According to the White House media advisory, Obama will talk about his signature Race to the Top program:
The President’s speech will focus on the dramatic reforms that states, school districts, schools and teachers unions have undertaken over the past 18 months, including steps to improve teacher effectiveness and transform persistently low-performing schools.
During his recent appearance on NBC’s “Meet the Press,” Urban League President Marc Morial said they are “going to have a constructive discussion about race and education, race and jobs, race and health care.”
That’s nice, but a lot of folks want a constructive discussion about race and White House West Wing.
New York Times columnist Maureen Dowd dared to say what black folks are still reluctant to say in public:
The first black president should expand beyond his campaign security blanket, the smug cordon of overprotective white guys surrounding him — a long political tradition underscored by Geraldine Ferraro in 1984 when she complained about the “smart-ass white boys” from Walter Mondale’s campaign who tried to boss her around.
Otherwise, this administration will keep tripping over race rather than inspiring on race.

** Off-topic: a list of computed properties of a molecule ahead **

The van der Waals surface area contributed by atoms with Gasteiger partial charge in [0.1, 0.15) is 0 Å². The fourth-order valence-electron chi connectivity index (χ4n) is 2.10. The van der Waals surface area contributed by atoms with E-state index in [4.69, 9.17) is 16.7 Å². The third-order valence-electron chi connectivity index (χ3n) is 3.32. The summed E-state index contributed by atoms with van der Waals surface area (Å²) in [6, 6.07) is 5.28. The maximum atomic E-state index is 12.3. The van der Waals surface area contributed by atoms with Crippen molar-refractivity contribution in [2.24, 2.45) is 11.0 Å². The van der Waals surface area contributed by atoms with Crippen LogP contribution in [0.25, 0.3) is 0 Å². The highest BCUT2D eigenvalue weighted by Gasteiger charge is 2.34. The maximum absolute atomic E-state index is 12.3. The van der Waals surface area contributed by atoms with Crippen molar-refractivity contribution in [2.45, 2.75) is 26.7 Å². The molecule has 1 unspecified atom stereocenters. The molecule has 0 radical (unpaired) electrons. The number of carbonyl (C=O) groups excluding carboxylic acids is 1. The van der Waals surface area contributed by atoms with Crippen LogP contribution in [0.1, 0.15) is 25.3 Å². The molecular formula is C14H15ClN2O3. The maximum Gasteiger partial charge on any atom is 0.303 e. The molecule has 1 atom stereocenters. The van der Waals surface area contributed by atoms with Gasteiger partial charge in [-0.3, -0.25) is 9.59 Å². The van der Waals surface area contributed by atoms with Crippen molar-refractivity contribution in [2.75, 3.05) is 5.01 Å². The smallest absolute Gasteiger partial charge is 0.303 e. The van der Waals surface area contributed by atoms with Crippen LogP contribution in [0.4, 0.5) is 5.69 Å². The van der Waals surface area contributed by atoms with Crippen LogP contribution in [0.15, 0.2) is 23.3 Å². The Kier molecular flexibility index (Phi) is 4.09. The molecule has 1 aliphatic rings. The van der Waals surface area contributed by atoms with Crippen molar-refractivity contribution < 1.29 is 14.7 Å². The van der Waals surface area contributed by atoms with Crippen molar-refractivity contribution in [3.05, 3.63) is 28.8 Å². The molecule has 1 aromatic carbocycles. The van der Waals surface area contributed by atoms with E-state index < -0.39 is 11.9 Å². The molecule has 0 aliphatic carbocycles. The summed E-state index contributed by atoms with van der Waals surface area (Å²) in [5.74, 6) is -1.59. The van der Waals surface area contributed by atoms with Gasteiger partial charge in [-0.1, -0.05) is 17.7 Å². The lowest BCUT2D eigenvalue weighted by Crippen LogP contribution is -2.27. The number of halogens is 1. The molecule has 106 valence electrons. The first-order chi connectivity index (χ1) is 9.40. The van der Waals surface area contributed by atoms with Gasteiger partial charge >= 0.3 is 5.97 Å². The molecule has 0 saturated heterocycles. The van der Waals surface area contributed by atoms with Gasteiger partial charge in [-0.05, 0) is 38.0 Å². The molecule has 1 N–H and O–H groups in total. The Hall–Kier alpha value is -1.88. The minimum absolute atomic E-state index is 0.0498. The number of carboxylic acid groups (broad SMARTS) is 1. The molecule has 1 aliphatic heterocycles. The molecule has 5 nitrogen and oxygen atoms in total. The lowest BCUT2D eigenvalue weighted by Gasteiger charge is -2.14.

It was Martin’s job to keep the presidents he served from stumbling into a race-baiting ambush like the one Andrew Breitbart sprung on the Obama administration and the NAACP. The right-wing blogger set off racial shockwaves when he released a 2-minute, 38-second video clip from a nearly hour-long speech that Shirley Sherrod, a regional USDA official, gave to a Georgia NAACP branch in March.
For years Martin helped Democratic presidents avoid such missteps. But in an administration that believes simply repeating that Obama “is not the president of black America” keeps him from hitting the racial tripwire, there is no one in the West Wing with Martin’s portfolio.
That’s too bad — and might be politically fatal. In the multifront war Obama’s political enemies are forcing this nation’s first black president to fight, he has left his most vulnerable flank lightly guarded. From the moment he emerged from the pack to become a viable candidate for his party’s presidential nomination, the race issue has been his Achilles’ heel.
And if Obama doesn’t get someone on his staff soon who knows how to protect it, it’ll be his undoing.
DeWayne is speaking truth to empower.